* Evidence shows that India over-regulates the economy, which results in regulations being ineffective even with relatively good compliance. Root cause of the problem is an approach that attempts to account for every possible outcome. “Both economic theory and evidence show that in an uncertain and complex world, it is not possible to write regulations that account for all possible outcomes,” writes the CEA. An attempt to reduce discretion by having complex regulations results in more non-transparent discretion. Solution is to simplify regulations and invest in greater supervision, which implies willingness to allow some discretion. Discretion needs to be balanced with transparency. Transparency not only reduces purchase prices, but also provides the honest decision maker with a clean process.

* India must significantly ramp up investment in R&D if it is to achieve its aspiration to emerge as the third largest economy in terms of GDP current US$. Mere reliance on “Jugaad innovation” risks missing the crucial opportunity to innovate our way into the future.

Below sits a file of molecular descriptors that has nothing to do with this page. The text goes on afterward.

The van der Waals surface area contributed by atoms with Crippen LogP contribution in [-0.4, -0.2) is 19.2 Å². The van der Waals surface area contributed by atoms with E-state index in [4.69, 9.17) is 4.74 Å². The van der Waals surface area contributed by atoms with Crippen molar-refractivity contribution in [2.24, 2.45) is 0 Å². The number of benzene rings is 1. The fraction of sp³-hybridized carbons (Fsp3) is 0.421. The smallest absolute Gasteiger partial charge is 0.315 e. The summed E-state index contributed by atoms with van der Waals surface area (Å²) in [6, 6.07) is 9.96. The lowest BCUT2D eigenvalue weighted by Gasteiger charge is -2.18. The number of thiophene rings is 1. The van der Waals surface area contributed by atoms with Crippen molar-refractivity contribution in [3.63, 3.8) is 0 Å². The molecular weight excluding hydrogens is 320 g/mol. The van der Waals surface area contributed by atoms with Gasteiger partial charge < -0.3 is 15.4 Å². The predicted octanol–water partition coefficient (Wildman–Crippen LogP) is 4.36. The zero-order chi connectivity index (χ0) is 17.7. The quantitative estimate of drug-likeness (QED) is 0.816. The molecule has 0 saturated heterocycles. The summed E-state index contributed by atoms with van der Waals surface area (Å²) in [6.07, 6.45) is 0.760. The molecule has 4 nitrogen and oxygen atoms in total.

* Forbearance has helped borrowers tide over temporary hardships, but when continued for long after economic recovery has resulted in detrimental consequences for banks and the economy. Banks exploited the forbearance window to restructure loans even for unviable entities by “windowdressing” their books. Banks misallocated credit, damaging the quality of investment in the economy. “Forbearance represents emergency medicine that should be discontinued at the first opportunity when the economy exhibits recovery, not a staple diet that gets continued for years,” reads the survey. The survey suggests an Asset Quality Review exercise to be conducted immediately after the forbearance is withdrawn and legal infrastructure to be strengthened for the recovery of loans.